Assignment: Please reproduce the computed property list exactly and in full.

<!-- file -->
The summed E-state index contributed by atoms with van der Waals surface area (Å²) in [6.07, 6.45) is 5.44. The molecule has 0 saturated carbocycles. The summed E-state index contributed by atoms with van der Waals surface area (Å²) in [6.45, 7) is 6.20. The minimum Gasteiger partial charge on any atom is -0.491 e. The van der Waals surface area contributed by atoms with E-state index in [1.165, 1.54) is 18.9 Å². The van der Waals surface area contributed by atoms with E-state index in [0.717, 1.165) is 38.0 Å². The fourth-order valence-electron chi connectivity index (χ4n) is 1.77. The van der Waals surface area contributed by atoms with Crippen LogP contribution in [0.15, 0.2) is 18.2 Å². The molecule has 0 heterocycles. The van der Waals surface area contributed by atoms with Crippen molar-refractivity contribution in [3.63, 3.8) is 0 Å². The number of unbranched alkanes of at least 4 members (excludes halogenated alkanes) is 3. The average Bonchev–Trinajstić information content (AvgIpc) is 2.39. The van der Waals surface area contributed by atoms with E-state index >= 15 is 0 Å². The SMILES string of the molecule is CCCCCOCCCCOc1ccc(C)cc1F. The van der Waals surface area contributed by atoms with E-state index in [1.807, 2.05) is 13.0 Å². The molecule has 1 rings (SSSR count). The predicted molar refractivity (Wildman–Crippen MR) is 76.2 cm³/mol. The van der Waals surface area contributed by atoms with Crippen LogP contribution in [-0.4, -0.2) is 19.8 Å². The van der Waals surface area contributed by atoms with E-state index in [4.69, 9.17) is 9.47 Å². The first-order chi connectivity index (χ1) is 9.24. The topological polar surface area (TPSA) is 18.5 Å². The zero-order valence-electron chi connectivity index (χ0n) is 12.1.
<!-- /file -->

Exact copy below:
The summed E-state index contributed by atoms with van der Waals surface area (Å²) in [6.07, 6.45) is 5.44. The molecule has 0 saturated carbocycles. The summed E-state index contributed by atoms with van der Waals surface area (Å²) in [6.45, 7) is 6.20. The minimum Gasteiger partial charge on any atom is -0.491 e. The van der Waals surface area contributed by atoms with E-state index in [1.165, 1.54) is 18.9 Å². The van der Waals surface area contributed by atoms with E-state index in [0.717, 1.165) is 38.0 Å². The fourth-order valence-electron chi connectivity index (χ4n) is 1.77. The van der Waals surface area contributed by atoms with Crippen LogP contribution in [0.15, 0.2) is 18.2 Å². The molecule has 0 heterocycles. The van der Waals surface area contributed by atoms with Crippen molar-refractivity contribution in [3.63, 3.8) is 0 Å². The number of unbranched alkanes of at least 4 members (excludes halogenated alkanes) is 3. The average Bonchev–Trinajstić information content (AvgIpc) is 2.39. The van der Waals surface area contributed by atoms with E-state index >= 15 is 0 Å². The SMILES string of the molecule is CCCCCOCCCCOc1ccc(C)cc1F. The van der Waals surface area contributed by atoms with E-state index in [1.807, 2.05) is 13.0 Å². The molecule has 1 rings (SSSR count). The predicted molar refractivity (Wildman–Crippen MR) is 76.2 cm³/mol. The van der Waals surface area contributed by atoms with Crippen LogP contribution in [-0.4, -0.2) is 19.8 Å². The van der Waals surface area contributed by atoms with E-state index in [4.69, 9.17) is 9.47 Å². The first-order chi connectivity index (χ1) is 9.24. The topological polar surface area (TPSA) is 18.5 Å². The zero-order valence-electron chi connectivity index (χ0n) is 12.1.